console.log(transactionResult._links.transaction.href);
      })
      .catch(function(err) {
        console.log('An error has occured:');
        console.log(err);
      });
  })
  .catch(function(e) {
    console.error(e);
  });

Loading an account’s transaction history

Let’s say you want to look at an account’s transaction history. You can use the transactions() command and pass in the account address to forAccount as the resource you’re interested in.

var DigitalBitsSdk = require('digitalbits-sdk')
var server = new DigitalBitsSdk.Server('https://frontier.testnet.digitalbits.io');
var accountId = 'GBBORXCY3PQRRDLJ7G7DWHQBXPCJVFGJ4RGMJQVAX6ORAUH6RWSPP6FM';

server.transactions()
    .forAccount(accountId)
    .call()
    .then(function (page) {
        console.log('Page 1: ');
        console.log(page.records);
        return page.next();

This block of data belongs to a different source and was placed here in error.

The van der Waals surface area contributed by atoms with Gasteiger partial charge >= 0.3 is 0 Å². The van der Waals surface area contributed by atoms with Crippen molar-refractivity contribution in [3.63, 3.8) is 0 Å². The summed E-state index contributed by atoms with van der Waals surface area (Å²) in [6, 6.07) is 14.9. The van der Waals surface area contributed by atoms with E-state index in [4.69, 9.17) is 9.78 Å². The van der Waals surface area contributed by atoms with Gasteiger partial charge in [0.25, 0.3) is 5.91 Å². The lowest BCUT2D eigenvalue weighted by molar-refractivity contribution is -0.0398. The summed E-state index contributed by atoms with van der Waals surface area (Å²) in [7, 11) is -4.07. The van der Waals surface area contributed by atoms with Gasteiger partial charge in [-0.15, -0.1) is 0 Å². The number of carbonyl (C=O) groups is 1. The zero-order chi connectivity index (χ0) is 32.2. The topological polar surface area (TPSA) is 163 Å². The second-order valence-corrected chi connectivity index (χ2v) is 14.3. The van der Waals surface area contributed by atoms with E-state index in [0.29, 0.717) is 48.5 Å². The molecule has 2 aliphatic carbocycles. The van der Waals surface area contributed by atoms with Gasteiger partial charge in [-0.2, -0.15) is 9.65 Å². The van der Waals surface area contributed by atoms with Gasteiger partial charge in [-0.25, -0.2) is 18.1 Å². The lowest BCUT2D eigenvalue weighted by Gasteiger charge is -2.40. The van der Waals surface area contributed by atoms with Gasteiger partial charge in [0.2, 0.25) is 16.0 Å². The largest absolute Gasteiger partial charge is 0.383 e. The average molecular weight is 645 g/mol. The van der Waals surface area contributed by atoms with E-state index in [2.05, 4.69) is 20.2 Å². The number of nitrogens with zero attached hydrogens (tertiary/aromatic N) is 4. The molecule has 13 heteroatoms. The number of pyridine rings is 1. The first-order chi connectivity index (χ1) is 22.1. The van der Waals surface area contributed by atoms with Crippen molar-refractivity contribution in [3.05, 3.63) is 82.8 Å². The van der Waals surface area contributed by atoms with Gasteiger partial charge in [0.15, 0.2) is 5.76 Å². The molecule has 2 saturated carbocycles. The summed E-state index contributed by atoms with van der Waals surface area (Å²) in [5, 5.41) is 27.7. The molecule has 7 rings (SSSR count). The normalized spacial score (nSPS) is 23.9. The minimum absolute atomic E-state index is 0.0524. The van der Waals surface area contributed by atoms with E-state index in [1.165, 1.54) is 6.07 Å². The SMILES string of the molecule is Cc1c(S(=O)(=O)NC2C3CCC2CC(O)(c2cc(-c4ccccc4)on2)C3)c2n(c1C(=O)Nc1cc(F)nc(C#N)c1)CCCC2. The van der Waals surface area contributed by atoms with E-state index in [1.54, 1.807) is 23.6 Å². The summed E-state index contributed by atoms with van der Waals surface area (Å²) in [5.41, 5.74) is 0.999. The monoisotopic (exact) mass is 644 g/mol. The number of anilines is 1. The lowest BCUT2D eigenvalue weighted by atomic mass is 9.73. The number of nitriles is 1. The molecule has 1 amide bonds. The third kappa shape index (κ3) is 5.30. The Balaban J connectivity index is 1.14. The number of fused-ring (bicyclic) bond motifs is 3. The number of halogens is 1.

})
    .then(function (page) {
        console.log('Page 2: ');
        console.log(page.records);
    })
    .catch(function (err) {
        console.log(err);
    });

Streaming payment events

js-digitalbits-sdk provides streaming support for Frontier endpoints using EventSource. You can pass a function to handle any events that occur on the stream.

Try submitting a transaction (via the guide above) while running the following code example.

var DigitalBitsSdk = require('digitalbits-sdk')
var server = new DigitalBitsSdk.Server('https://frontier.testnet.digitalbits.io');

// Get a message any time a payment occurs. Cursor is set to "now" to be notified
// of payments happening starting from when this script runs (as opposed to from
// the beginning of time).
var es = server.payments()
  .cursor('now')
  .stream({
    onmessage: function (message) {
      console.log(message);
    }
  })

For more on streaming events, please check out the Frontier responses documentation and this guide to server-sent events.